New to Concealed Carry

You just completed your state’s requirement to obtain a license to carry. You wait anxiously for it to arrive and once it does you are legal, now what?

Educate yourself

I get this question frequently and my best advise if you are new to concealed carry is educate yourself. The idea of being prepared for the real world after any state mandated course is asking a lot. The naive don’t recognize this, the smart avoid this pitfall. There are lots of resources out there to start such as blogs, books and other credible sources. Spend some time getting to know what it entails to carry concealed, you owe it to yourself and family members. The biggest mistake you could make is viewing your new license and handgun as more a talisman rather than a defensive tool.

You don’t know, what you don’t know

Once you have educated yourself more than likely you will realize how much you really don’t know. It might be time to invest in training, credible training. Taking a training class is the next best investment after obtaining your license. Most classes go over a wide array of topics from recommended equipment to best practices with a heavy focus on marksmanship. Establishing a sustainable training program should be your next priority. It is difficult to take two or three classes a year, but if you can count yourself lucky. Most get a good 16-hour training class around 18-24 months. Finding a location where you can practice on a regular basis will help sustain your skill level during the intermission of classes.

Define your mission

You may discover the handgun you took to get your license turns out to be sub-optimal when it comes to the mission at hand. The mission is everyday carry, meaning you carry the handgun day in and day out. At this level you recognize all the challenges the micro of full size handguns. Yes, the micro’s are great for concealing, but they are challenging to effectively engage targets repeatedly. Their reward becomes a risk when you have limited capacity and more difficulty getting solid and repeated hits on target. On the flip side of the equation is the full size pistol which generally is a great gun for a new shooter. Some will disagree, but new shooters tend to be recoil sensitive; which can hinder progress. Full size handguns are a bit more forgiving helping to promote continued progress. That’s the reward, the risk is the difficulty in trying to conceal for the average person. Don’t make the mistake of simply covering the handgun, put the effort into doing a good job of really concealing.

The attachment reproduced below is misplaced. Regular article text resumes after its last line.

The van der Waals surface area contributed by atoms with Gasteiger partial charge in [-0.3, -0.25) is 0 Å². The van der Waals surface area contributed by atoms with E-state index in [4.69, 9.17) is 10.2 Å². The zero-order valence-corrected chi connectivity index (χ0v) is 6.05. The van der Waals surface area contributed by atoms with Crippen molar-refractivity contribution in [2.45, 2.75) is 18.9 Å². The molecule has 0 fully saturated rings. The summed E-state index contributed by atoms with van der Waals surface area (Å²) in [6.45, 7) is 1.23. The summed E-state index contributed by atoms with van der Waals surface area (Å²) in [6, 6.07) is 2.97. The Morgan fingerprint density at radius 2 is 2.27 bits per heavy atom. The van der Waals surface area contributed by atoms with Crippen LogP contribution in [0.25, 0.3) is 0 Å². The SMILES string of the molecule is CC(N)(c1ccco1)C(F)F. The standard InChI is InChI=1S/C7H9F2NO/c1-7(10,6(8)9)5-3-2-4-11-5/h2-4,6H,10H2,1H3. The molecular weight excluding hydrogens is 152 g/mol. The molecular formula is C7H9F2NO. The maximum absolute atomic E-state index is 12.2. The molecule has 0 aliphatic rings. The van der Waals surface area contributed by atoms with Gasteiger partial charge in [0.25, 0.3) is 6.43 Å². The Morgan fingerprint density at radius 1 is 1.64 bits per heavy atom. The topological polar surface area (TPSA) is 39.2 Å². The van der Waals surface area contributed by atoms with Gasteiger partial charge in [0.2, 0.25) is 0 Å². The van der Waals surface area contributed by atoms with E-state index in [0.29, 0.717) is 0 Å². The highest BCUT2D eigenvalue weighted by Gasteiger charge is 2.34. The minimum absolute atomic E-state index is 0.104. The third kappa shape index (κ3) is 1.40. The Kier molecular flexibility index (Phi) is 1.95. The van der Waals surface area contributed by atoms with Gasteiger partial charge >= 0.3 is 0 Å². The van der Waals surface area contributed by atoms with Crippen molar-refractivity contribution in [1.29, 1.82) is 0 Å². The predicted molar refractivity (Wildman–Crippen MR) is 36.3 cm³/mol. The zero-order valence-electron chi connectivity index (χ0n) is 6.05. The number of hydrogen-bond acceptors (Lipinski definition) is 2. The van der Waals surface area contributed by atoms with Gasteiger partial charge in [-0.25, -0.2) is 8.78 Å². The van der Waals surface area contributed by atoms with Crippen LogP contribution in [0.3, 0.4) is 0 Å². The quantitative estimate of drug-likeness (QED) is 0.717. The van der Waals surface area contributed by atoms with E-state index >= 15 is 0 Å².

Comfort is not overrated

My favorite subject for a new shooter is deciding where to carry their concealed handgun. I put a high premium on being comfortable. If you are uncomfortable you will constantly fidget or adjust your loadout; which draws unwanted attention. That attention can lead to scrutiny eventually to discovery. A great way to get comfortable is to wear the handgun/holster combination in your home as often as you can. Can you perform simple tasks such as sitting down, bending over or reaching overhead without printing or adjusting. If so, then wearing it more frequently around the house will lead to more comfort; which leads to more confidence.

Once you make the decision to enter the real world hopefully you will be better prepared. Don’t forget an ounce of prevention is worth a pound of cure.

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